Block frame windows offer a choice for projects where nail fin windows would be more difficult to install. These windows are created without a nail fin and are designed to fit inside existing window flashing (the section of the window that holds material to prevent water from entering into the walls) with minimal new construction work. This makes block frame windows a standard replacement for most older homes that currently have a window structure in place or homes with siding or brick exteriors that would otherwise have to be damaged or removed to add a nail fin window.
Using Your Existing Frame
Replacement pocket windows are slightly different than full frame replacement windows and are created to be added inside an existing window frame. While the existing window sashes and exterior stops of the window should be uninstalled for the new window to be placed, pocket replacements allow homeowners to retain the original frame, trim, siding and casing.
Just as with full frame window replacement, the house exterior around the window opening will impact how the pocket replacement process works, but with not as many steps. Unlike full frame replacement window removal, a good deal of the existing sash, hinges and operating hardware will be attached with screws that must be uninstalled before clearing away the head, jamb and sill stops with a pry-bar. Similar to the full frame replacement window, using a piece of wood to protect your wall exterior when taking out the old window is a good way to help avoid any incidental damage.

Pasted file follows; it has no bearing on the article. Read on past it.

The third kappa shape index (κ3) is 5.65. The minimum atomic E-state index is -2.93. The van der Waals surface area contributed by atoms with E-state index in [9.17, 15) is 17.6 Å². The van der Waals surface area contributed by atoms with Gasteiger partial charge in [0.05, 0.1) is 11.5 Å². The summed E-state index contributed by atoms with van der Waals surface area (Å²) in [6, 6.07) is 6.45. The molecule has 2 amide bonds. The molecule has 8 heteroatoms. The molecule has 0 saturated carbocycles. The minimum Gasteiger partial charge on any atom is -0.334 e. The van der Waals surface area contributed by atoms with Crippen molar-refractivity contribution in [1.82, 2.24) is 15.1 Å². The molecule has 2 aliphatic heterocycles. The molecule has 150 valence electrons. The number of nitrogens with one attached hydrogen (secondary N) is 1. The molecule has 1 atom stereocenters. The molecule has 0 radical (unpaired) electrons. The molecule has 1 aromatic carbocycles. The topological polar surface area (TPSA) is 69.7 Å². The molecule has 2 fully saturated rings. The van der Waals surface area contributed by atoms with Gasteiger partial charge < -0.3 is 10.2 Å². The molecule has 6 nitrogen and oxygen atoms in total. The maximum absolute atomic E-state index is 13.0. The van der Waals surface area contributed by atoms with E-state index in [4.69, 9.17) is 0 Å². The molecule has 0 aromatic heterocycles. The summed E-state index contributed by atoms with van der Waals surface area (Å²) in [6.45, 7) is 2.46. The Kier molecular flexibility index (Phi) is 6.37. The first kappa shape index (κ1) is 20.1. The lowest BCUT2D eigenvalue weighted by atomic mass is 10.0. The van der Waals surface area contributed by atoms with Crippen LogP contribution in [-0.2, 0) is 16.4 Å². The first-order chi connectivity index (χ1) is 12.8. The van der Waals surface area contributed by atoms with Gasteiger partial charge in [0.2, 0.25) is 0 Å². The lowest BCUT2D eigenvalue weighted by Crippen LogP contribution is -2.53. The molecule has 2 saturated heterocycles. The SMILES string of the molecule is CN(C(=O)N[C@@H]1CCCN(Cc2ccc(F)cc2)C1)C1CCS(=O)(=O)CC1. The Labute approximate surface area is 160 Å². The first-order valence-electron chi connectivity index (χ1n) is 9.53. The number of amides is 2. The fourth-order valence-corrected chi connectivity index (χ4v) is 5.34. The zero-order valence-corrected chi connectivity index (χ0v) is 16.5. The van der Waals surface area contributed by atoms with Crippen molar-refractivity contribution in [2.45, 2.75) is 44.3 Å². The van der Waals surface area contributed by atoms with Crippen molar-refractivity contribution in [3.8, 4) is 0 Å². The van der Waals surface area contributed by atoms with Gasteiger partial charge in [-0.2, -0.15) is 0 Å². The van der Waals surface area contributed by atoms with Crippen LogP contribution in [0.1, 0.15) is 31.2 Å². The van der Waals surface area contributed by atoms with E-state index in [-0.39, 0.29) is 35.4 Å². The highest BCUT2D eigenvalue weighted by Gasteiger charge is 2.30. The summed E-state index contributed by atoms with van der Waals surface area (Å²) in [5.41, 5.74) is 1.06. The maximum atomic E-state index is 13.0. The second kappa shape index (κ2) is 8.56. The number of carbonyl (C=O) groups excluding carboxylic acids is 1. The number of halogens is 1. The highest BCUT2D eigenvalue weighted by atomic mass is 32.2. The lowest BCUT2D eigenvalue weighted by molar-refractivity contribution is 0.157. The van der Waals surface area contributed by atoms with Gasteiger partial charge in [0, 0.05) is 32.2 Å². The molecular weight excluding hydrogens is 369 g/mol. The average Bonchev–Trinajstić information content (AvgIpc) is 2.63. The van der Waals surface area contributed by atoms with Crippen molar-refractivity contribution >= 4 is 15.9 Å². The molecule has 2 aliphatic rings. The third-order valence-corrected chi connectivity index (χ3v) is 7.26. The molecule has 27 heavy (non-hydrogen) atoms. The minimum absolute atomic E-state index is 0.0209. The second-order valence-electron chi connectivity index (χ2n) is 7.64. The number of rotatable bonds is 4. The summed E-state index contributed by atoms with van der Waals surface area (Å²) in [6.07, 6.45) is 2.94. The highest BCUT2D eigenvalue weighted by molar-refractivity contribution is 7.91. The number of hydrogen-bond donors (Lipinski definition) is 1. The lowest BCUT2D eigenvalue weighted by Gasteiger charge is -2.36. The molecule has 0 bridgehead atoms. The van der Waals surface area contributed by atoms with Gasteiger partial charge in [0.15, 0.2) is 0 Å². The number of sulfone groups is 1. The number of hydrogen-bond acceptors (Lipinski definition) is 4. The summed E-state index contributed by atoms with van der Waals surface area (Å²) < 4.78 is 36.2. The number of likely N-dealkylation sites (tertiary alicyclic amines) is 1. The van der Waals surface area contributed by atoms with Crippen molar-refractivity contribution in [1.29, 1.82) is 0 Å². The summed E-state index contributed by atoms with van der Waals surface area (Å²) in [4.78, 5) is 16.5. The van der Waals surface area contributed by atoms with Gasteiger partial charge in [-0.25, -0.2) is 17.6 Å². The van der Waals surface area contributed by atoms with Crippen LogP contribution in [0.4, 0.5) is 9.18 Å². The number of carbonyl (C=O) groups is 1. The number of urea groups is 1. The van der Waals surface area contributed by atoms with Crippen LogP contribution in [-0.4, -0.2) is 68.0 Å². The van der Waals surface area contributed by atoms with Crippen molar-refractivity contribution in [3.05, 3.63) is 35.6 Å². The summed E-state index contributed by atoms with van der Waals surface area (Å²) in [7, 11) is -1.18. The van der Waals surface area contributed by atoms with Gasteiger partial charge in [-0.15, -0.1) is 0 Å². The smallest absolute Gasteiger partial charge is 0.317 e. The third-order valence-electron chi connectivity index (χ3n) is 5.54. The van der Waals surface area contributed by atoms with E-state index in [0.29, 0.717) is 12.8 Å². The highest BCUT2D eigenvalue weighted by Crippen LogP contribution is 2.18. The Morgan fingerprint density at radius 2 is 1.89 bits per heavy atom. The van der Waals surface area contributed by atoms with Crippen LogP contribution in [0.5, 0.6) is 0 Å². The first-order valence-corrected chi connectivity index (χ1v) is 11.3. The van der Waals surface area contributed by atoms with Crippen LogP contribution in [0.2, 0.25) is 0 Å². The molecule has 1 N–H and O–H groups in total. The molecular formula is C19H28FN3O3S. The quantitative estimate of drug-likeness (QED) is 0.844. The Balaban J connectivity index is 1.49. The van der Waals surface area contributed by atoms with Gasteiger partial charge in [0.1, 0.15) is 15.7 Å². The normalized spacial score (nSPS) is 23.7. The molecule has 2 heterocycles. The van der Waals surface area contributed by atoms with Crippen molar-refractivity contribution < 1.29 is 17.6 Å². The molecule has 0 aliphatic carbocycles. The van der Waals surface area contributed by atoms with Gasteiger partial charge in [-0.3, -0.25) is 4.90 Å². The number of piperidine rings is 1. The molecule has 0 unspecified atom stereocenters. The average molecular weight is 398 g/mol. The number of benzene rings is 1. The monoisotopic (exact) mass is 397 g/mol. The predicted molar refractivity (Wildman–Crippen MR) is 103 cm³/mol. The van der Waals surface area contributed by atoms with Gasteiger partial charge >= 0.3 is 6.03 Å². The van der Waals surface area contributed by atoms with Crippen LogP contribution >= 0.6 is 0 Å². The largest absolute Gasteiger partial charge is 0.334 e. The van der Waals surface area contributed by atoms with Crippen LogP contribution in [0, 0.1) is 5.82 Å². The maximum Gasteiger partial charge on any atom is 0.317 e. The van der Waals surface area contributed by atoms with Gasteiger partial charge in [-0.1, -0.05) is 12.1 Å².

After pulling out the existing sashes and inspecting and prepping the opening, the replacement window can be installed into the opening and existing frame. Don’t forget to plumb, level and square the window at each step of the installation to ensure a proper, balanced fit.
Consult with a Professional Installer
The steps required to replace a window in an existing wall demand a clear knowledge of your design goals and a precise installation of your window. You can review detailed step-by-step installation plans based on both the type of window, as well as the type of window opening, at install.pella.com.
Even with these specific instructions, many homeowners find that the chance of incidental damage to their home (as well as the time, price and labor required) make window installation a project they’d rather not undertake. Working with a professional home window installation expert, like the staff at Pella of Roanoke, brings the technical knowledge and know-how to do the job safely.
Whatever part you are in in your home window replacement project, call a Pella professional today. Even if you are considering replacing a home window on your own, a window installation pro can help you choose what installation method is best for your home and discuss installation plans.